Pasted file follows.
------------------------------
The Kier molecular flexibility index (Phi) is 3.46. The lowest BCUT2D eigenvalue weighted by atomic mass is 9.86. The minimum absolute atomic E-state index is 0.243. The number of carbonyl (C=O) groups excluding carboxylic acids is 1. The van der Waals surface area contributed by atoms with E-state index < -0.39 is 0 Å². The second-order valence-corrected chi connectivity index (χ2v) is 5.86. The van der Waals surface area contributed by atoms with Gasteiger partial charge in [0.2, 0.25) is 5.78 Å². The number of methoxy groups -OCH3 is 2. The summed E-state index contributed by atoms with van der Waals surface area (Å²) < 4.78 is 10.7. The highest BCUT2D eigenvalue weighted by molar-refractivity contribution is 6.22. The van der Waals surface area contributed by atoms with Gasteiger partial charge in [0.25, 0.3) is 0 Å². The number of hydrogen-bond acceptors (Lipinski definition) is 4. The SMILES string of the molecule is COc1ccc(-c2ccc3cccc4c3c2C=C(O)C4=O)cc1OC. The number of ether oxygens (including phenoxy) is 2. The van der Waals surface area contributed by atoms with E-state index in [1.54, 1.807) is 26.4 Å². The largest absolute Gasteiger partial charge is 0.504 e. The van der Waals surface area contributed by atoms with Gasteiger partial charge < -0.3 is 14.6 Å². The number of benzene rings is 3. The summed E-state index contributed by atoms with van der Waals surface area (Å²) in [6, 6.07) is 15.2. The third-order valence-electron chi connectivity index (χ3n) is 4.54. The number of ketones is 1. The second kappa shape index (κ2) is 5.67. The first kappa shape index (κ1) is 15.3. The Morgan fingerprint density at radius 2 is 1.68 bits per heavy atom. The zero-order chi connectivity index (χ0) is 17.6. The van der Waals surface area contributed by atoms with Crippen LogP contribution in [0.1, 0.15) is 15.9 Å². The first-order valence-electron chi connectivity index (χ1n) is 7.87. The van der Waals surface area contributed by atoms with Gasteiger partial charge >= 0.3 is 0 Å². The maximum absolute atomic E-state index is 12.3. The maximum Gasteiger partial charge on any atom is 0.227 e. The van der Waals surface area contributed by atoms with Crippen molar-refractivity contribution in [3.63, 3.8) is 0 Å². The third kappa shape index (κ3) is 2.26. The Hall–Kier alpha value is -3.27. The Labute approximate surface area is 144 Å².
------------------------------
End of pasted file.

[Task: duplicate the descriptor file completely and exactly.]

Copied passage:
The Kier molecular flexibility index (Phi) is 3.46. The lowest BCUT2D eigenvalue weighted by atomic mass is 9.86. The minimum absolute atomic E-state index is 0.243. The number of carbonyl (C=O) groups excluding carboxylic acids is 1. The van der Waals surface area contributed by atoms with E-state index < -0.39 is 0 Å². The second-order valence-corrected chi connectivity index (χ2v) is 5.86. The van der Waals surface area contributed by atoms with Gasteiger partial charge in [0.2, 0.25) is 5.78 Å². The number of methoxy groups -OCH3 is 2. The summed E-state index contributed by atoms with van der Waals surface area (Å²) < 4.78 is 10.7. The highest BCUT2D eigenvalue weighted by molar-refractivity contribution is 6.22. The van der Waals surface area contributed by atoms with Gasteiger partial charge in [0.25, 0.3) is 0 Å². The number of hydrogen-bond acceptors (Lipinski definition) is 4. The SMILES string of the molecule is COc1ccc(-c2ccc3cccc4c3c2C=C(O)C4=O)cc1OC. The number of ether oxygens (including phenoxy) is 2. The van der Waals surface area contributed by atoms with E-state index in [1.54, 1.807) is 26.4 Å². The largest absolute Gasteiger partial charge is 0.504 e. The van der Waals surface area contributed by atoms with Gasteiger partial charge < -0.3 is 14.6 Å². The number of benzene rings is 3. The summed E-state index contributed by atoms with van der Waals surface area (Å²) in [6, 6.07) is 15.2. The third-order valence-electron chi connectivity index (χ3n) is 4.54. The number of ketones is 1. The second kappa shape index (κ2) is 5.67. The first kappa shape index (κ1) is 15.3. The Morgan fingerprint density at radius 2 is 1.68 bits per heavy atom. The zero-order chi connectivity index (χ0) is 17.6. The van der Waals surface area contributed by atoms with Crippen LogP contribution in [0.1, 0.15) is 15.9 Å². The first-order valence-electron chi connectivity index (χ1n) is 7.87. The van der Waals surface area contributed by atoms with Gasteiger partial charge >= 0.3 is 0 Å². The maximum absolute atomic E-state index is 12.3. The maximum Gasteiger partial charge on any atom is 0.227 e. The van der Waals surface area contributed by atoms with Crippen molar-refractivity contribution in [3.63, 3.8) is 0 Å². The third kappa shape index (κ3) is 2.26. The Hall–Kier alpha value is -3.27. The Labute approximate surface area is 144 Å².